Addressing urban WASH issues in Informal Urban Settlements

Thursday, April 28th, 2011

Yesterday I visited an Informal Urban Settlement in Mombasa, in an area called Likoni. Informal Urban Settlements, or slums, are areas characterised by poor housing and squalor, where the population lack official land tenure rights. Globally, more than 1 billion people live in slums, a figure that is rising all the time as people move to cities in search of employment.  Water, Sanitation and Hygiene (WASH) issues are typically very challenging, as people lack access to clean water, and waste disposal (either of human excrement or household rubbish) is haphazard and unregulated.

Yesterday I visited Khasim, a young man about my age, who was born in Likoni and has lived there his whole life. For Khasim, the daily struggle to make ends meet is complicated by the lack of access to basic services. The Mombasa water and Sewerage Company does not supply to his area, citing supply side issues. “The company supplies to our neighbours ward, but not to ours. They say there is not enough water, but why do they get priority over us?” he says. Indeed, the pipe carrying fresh water goes through Khasim’s area, rubbing salt into the wound.

In fact salt is the main problem here. Because of the lack of decent supply, local people hand dig shallow wells, and sell the water by the 20 litre jerry can to their neighbours. The water is salty and untreated, but is all people have.

As I walked around Likoni, I was struck by the normality of the place. Yes it is dirty, and rubbish lies at every corner, but people are living here just like anywhere else. What is more, when you look closely and talk to the people. you find pockets of resistance. Khasim is a member of a ‘Muungano Wa Wanavijiji’, or Slum Dwellers Association. Every week he meets his fellow community members, and they discuss ways of improving theirSlum Dwellers Association meeting at Likoni environment and their prospects for a better life. Their aim is to become empowered through knowledge and collective action, and to use their strength to pressure the government into action. People here see the 5 star beach hotels and wonder, if they have clean water, why can’t we?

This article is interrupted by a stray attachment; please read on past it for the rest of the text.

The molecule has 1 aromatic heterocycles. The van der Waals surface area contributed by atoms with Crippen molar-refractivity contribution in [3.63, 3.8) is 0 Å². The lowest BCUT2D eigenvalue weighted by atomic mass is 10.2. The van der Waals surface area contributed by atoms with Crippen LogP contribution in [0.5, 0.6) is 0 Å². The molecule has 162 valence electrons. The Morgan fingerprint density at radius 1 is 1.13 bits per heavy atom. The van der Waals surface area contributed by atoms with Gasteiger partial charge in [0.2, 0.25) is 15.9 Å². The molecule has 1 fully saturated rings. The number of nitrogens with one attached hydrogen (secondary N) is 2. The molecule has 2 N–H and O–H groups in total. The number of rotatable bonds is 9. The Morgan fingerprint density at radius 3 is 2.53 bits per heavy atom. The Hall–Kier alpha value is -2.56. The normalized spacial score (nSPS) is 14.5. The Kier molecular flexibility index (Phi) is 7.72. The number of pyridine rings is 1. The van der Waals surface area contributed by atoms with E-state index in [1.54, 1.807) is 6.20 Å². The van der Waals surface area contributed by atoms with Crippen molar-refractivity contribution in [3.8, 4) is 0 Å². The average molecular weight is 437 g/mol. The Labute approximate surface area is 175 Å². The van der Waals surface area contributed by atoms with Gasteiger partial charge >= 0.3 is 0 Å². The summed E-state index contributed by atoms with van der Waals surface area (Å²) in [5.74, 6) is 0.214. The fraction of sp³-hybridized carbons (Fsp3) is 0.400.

It is a good question, and one the government hasn’t been able to answer.

Groups like the Muungano in Likoni ask tough questions, and are often frustrated by the response. They feel ignored and marginalised. But rather than remaining quiet, these people are taking it on themselves to mobilise for action. They meet regularly, save money collectively, and talk about what they can do now. Khasim’s group have plans to start treated the less salty boreholes they have, and want to start a rubbish collection company. It seems they are willing and motivated – exactly the kind of community characteristics so important if development work is to succeed.

The Water Project doesn’t work in urban areas at the moment. That is not to say we have chosen not to, rather that the opportunity has not been there for us. Our strength lies in our partners, and currently we do not have a relationship with an urban focused NGO in Africa. That may change in the coming months. I’m currently working with a group in Mombasa who do work with slum communities. It is a process, of discussion and dialogue, but in the coming months it may be that we are able to start funding an urban program. If we can find a way of supporting the work of people like Khasim, we will.

The challenges are great, and the need pressing. With more than 50% of the world’s people living in urban environments, this issue will not go away. We recognise that, and are starting to think about playing our small part in aiding the inhabitants of slums as they try and improve their lives.

As I live in Mombasa, I see these issues playing out every day. Mombasa is a dynamic and rich place, full of life and all the signs of it. I’ll write more on this subject, and welcome comments as we try and figure out if there is a place for The Water Project here. Thanks for reading.

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